We've beaten the "just dodge" issues to death, and I completely agree that we should all follow the avoidance rules, just as you say. My continuing point here is that not displaying the m/s cone and behaving as if you are in fact sailing will not lead to confusion or danger in crossing situations. Not legal, but likely not causing any significant difficulties for the other vessel.

And in this day of yachts with AIS, do you actually change the programming on your AIS to show that you are motorsailing every time that you start motoring and dutifully hoist the cone? To me that seems at least as important as the day shape when considering interactions at sea.

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Old 19-07-2016, 18:03   #130
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Re: Do use Day Shapes

When I did my RYA yachtmaster I assumed the big black ball we used to be hoist at anchor signified "RYA training vessel" ....it must of meant that ,as we were the only boat that ever put one up!....lol.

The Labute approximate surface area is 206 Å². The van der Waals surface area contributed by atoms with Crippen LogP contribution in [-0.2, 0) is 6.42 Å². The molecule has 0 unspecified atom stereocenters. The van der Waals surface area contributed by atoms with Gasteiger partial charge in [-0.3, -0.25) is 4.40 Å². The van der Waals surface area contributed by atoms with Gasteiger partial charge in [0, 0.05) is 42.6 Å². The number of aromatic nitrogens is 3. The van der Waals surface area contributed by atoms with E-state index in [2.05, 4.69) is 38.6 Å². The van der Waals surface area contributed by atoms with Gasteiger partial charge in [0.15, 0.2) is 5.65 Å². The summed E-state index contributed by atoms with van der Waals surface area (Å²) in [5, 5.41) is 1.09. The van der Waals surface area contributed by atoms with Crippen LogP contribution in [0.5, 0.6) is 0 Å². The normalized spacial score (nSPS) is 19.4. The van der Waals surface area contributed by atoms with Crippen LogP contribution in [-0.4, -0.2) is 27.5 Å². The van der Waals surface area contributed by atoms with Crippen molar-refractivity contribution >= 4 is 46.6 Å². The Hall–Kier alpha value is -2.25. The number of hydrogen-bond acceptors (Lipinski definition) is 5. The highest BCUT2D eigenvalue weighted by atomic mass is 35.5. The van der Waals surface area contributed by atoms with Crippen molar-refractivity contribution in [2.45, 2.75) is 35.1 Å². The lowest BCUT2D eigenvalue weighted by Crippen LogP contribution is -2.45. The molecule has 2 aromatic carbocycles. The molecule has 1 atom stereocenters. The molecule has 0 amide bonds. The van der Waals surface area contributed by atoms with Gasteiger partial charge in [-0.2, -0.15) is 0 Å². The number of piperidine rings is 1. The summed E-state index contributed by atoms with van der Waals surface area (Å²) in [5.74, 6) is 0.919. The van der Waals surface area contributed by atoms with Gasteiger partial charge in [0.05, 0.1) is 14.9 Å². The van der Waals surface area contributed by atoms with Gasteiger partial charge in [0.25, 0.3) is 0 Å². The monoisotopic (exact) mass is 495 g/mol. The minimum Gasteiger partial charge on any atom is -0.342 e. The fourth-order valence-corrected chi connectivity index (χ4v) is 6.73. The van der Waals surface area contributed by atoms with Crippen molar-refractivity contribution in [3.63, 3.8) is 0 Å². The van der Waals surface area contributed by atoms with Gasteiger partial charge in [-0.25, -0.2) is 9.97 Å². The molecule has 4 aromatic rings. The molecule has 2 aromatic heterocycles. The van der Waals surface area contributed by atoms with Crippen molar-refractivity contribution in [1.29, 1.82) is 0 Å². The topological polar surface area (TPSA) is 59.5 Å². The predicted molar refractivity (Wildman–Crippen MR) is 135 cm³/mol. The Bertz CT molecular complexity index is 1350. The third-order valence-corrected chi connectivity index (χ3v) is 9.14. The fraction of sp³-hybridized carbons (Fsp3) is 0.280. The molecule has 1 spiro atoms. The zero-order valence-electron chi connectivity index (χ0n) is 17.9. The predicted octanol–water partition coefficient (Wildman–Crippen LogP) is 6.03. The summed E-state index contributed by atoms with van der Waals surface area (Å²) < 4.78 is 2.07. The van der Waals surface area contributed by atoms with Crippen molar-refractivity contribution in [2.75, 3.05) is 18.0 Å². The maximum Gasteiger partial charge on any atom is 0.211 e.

And in regards to the rules ,I would now fail the RYA tests that I passed in the past and most likely the navigation side of it as well, although I'm out here doing it everyday. Common sense and pratical ability trump all of the technicalities & rules, and only time that builds experience gets you there.

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Old 19-07-2016, 18:25   #131
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Re: Do use Day Shapes

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Common sense and pratical ability trump all of the technicalities & rules, and only time that builds experience gets you there.
I had a kid who thought the rules didn't apply to him cause' he already knew it all. As I said before, 30 years experience is not the same as one years experience repeated 30 times.
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Old 19-07-2016, 18:57   #132
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Re: Do use Day Shapes